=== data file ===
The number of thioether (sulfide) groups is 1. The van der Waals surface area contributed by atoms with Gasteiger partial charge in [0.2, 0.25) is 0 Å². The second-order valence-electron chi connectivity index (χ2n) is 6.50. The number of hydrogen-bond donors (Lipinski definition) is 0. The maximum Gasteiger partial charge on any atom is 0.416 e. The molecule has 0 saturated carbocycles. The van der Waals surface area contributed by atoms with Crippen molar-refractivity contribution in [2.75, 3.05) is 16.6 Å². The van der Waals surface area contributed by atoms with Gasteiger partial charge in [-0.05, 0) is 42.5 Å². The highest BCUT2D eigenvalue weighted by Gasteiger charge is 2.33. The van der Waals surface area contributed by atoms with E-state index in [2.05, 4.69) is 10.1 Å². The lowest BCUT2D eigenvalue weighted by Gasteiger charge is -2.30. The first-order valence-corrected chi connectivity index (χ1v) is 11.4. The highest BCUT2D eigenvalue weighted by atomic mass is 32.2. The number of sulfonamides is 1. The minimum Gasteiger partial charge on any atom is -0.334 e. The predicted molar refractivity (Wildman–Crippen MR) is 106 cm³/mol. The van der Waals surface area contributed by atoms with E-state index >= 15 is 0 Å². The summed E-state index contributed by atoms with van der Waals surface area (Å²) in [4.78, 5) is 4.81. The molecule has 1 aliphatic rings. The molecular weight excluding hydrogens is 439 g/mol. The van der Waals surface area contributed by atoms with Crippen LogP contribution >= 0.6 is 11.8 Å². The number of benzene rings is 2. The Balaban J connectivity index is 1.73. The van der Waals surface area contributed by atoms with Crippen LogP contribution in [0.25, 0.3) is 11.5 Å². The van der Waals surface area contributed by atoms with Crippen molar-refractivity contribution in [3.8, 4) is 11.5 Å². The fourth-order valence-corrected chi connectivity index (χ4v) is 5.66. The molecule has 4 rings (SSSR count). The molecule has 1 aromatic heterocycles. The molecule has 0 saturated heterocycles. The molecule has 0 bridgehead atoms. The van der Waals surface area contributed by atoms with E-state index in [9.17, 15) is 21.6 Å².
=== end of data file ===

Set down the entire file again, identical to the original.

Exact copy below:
The number of thioether (sulfide) groups is 1. The van der Waals surface area contributed by atoms with Gasteiger partial charge in [0.2, 0.25) is 0 Å². The second-order valence-electron chi connectivity index (χ2n) is 6.50. The number of hydrogen-bond donors (Lipinski definition) is 0. The maximum Gasteiger partial charge on any atom is 0.416 e. The molecule has 0 saturated carbocycles. The van der Waals surface area contributed by atoms with Crippen molar-refractivity contribution in [2.75, 3.05) is 16.6 Å². The van der Waals surface area contributed by atoms with Gasteiger partial charge in [-0.05, 0) is 42.5 Å². The highest BCUT2D eigenvalue weighted by Gasteiger charge is 2.33. The van der Waals surface area contributed by atoms with E-state index in [2.05, 4.69) is 10.1 Å². The lowest BCUT2D eigenvalue weighted by Gasteiger charge is -2.30. The first-order valence-corrected chi connectivity index (χ1v) is 11.4. The highest BCUT2D eigenvalue weighted by atomic mass is 32.2. The number of sulfonamides is 1. The minimum Gasteiger partial charge on any atom is -0.334 e. The predicted molar refractivity (Wildman–Crippen MR) is 106 cm³/mol. The van der Waals surface area contributed by atoms with E-state index >= 15 is 0 Å². The summed E-state index contributed by atoms with van der Waals surface area (Å²) in [4.78, 5) is 4.81. The molecule has 1 aliphatic rings. The molecular weight excluding hydrogens is 439 g/mol. The van der Waals surface area contributed by atoms with Crippen LogP contribution >= 0.6 is 11.8 Å². The number of benzene rings is 2. The Balaban J connectivity index is 1.73. The van der Waals surface area contributed by atoms with Crippen LogP contribution in [0.25, 0.3) is 11.5 Å². The van der Waals surface area contributed by atoms with Crippen molar-refractivity contribution in [3.8, 4) is 11.5 Å². The fourth-order valence-corrected chi connectivity index (χ4v) is 5.66. The molecule has 4 rings (SSSR count). The molecule has 1 aromatic heterocycles. The molecule has 0 saturated heterocycles. The molecule has 0 bridgehead atoms. The van der Waals surface area contributed by atoms with E-state index in [9.17, 15) is 21.6 Å².